Review: Play about faith best suited for film

Rom Barkhordar and Joseph Marrella perform in the Huntington Theatre Company’s production of "The Who & The What." / Photo courtesy T Charles Erickson
Rom Barkhordar and Joseph Marrella perform in the Huntington Theatre Company’s production of "The Who & The What." / Photo courtesy T Charles Erickson يمكنك التحقق هنا By Juan A. Ramirez, A&E columnist

انقر It seems easy, if not outright advisable, to grow somewhat wary of the incredible set designs that accompany productions by the Huntington Theatre Company. As is the case with their latest – Ayad Akhtar’s “The Who & The What,” which opened Wednesday, April 5 – little of what goes on once the house lights dim compares to the excitement generated by getting a look at the stage.

لديهم نظرة خاطفة على هؤلاء الرجال This is not to say the production is dead on arrival, but here, only the scenic design achieves the runaway success they so often achieve. It’s a shame, especially as the follow-up to the playwright’s Pulitzer Prize-winning “Disgraced,” which the company mounted last season. Unlike that powder keg of a production, this look at the familial troubles of an Islamic writer feels more like a film adaptation gone stale, seldom matching the immediacy and importance of its ideas. طريقة شراء وبيع الذهب

موارد إضافية Cristina Todesco’s stunning set suggests a divine, unattainable prison – the kind in which a young woman testing the limits of her faith through contentious probing might find herself. Shielded in gold tile from floor to ceiling, the walls of the stage never directly involve the actors, instead presiding over the lives of the characters like the religion which has so shaped their lives and relationships. Within this ethereal mosque are the conventionally upper-middle-class American environs – wood-paneled kitchens, quaint cafes and bars, park benches – through which Zarina (Aila Peck) and her Pakistani family move.

انتقل إلى هؤلاء الرجال

طريقة التجارة بالنت Out of grad school and still stinging from her conservative father, Afzal’s (Rom Barkhordar), role in ruining her relationship with a nice WASP, Zarina is stuck. She is stuck in a state of writer’s block, stuck between her liberal inclinations and religious background and stuck in a state of isolation, looking on as her younger sister, Mahwish (Turna Mete), tends to her wobbly relationship and her overprotective father Afzal sifts through old photographs of her departed mother.

يمكنك أن تبحث هنا Tired of her family’s insistence that she start dating again, she agrees to meet Eli (Joseph Marrella), a convert and local imam who Afzal has pre-approved. Idealistic and impassioned in his piety, Eli breathes fresh air into her stagnation, prompting her to resume work on an incisive book that questions the role of women, the veil and the Prophet Muhammad – whom she sees as a flawed, if well-intentioned, human – in the founding of Islam. As her relationship progresses with Eli, who encourages her writing, she hides the nature of her work from her family, who she knows would condemn her work. Thematically, it’s a timely and charged work, though, sadly, one that doesn’t make for very thrilling theatre. The show spends much of its first half in the same rut as Zarina’s, waiting too long to unleash the family’s inevitable confrontation. The play wastes no time letting us in on the tensions that run through every interaction, rendering the slice-of-life scenes that serve to enhance our understanding of the characters mostly ineffective.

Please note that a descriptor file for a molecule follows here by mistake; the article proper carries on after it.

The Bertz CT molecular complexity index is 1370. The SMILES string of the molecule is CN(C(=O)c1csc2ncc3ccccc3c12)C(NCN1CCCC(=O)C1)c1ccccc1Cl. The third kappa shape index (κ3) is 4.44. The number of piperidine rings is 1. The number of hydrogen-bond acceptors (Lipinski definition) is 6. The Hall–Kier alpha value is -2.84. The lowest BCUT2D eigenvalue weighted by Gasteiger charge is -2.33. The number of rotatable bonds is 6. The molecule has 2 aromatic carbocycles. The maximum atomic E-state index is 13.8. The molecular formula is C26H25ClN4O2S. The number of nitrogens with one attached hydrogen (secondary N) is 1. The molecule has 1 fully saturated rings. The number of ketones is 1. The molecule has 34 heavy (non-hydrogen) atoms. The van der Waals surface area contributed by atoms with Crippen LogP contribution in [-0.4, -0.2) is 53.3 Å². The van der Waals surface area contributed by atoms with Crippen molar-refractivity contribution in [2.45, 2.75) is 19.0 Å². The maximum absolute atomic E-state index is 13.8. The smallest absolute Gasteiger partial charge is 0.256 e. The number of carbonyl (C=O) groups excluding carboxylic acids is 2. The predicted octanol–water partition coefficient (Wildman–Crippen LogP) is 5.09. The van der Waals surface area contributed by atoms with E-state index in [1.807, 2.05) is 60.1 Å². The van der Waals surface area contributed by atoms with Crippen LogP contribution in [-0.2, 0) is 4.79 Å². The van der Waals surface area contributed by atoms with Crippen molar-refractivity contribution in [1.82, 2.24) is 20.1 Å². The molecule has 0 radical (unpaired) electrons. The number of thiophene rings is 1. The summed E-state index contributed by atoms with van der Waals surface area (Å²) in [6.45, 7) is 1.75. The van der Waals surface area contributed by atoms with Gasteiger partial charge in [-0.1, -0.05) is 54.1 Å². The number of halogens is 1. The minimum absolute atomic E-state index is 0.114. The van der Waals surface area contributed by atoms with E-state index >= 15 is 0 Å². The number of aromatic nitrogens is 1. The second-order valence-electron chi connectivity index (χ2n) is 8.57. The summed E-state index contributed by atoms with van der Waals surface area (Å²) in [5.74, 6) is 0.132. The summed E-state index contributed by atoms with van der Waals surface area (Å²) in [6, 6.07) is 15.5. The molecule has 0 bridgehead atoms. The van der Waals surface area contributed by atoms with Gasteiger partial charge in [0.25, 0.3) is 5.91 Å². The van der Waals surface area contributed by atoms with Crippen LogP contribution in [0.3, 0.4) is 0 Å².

رابط مهم Akhtar, a Pakistani-American playwright who has mastered the art of weaving sociopolitical currents into dramatic situations already engaging on their own. While that virtuosity is on full display in “Disgraced,” his one-act play about a Muslim lawyer struggling with identity and ambition, here it mostly falls flat. While that work featured real people in real situations, the characters in “The Who & The What” are obvious mouthpieces for Akhtar (as well as thankless roles for the capable actors portraying them), who could have relied upon archetypal shorthands to take care of the details and dove into the polemical issues at hand.

بوب إلى هذا الموقع Clocking in just above the 90-minute mark, an intermission is an odd choice, especially for a play with such faint momentum that could benefit from being taken in all at once. A more seamless production might also help the play’s inherent lack of theatricality.

انتقل إلى هذا الرابط Centered around low-key conversations and big ideas, the work seems largely ill-suited for the raw immediacy of the theatre, and might’ve fared better as a film, benefitting from the subtlety and close-ups that medium can afford. On a stage, even a gloriously gilded one, this play’s action begs for a wide shot.